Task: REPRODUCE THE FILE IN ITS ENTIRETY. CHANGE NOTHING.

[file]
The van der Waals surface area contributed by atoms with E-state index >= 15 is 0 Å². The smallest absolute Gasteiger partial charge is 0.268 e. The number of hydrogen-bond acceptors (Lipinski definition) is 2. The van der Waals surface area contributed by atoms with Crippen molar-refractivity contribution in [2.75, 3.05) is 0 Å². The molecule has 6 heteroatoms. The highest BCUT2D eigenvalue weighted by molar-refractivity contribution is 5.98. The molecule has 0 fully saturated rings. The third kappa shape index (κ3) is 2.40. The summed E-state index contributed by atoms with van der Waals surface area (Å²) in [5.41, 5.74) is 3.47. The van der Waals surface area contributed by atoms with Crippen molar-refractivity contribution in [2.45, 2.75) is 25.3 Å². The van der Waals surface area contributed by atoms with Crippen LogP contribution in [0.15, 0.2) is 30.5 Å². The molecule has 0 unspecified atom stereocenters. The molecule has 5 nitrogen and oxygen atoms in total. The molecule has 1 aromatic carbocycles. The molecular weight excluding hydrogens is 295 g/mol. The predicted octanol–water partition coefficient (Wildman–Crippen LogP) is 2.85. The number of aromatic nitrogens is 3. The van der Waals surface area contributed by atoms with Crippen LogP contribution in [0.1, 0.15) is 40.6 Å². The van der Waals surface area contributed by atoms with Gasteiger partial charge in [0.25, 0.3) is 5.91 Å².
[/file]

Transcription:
The van der Waals surface area contributed by atoms with E-state index >= 15 is 0 Å². The smallest absolute Gasteiger partial charge is 0.268 e. The number of hydrogen-bond acceptors (Lipinski definition) is 2. The van der Waals surface area contributed by atoms with Crippen molar-refractivity contribution in [2.75, 3.05) is 0 Å². The molecule has 6 heteroatoms. The highest BCUT2D eigenvalue weighted by molar-refractivity contribution is 5.98. The molecule has 0 fully saturated rings. The third kappa shape index (κ3) is 2.40. The summed E-state index contributed by atoms with van der Waals surface area (Å²) in [5.41, 5.74) is 3.47. The van der Waals surface area contributed by atoms with Crippen molar-refractivity contribution in [2.45, 2.75) is 25.3 Å². The van der Waals surface area contributed by atoms with Crippen LogP contribution in [0.15, 0.2) is 30.5 Å². The molecule has 0 unspecified atom stereocenters. The molecule has 5 nitrogen and oxygen atoms in total. The molecule has 1 aromatic carbocycles. The molecular weight excluding hydrogens is 295 g/mol. The predicted octanol–water partition coefficient (Wildman–Crippen LogP) is 2.85. The number of aromatic nitrogens is 3. The van der Waals surface area contributed by atoms with Crippen LogP contribution in [0.1, 0.15) is 40.6 Å². The van der Waals surface area contributed by atoms with Gasteiger partial charge in [0.25, 0.3) is 5.91 Å².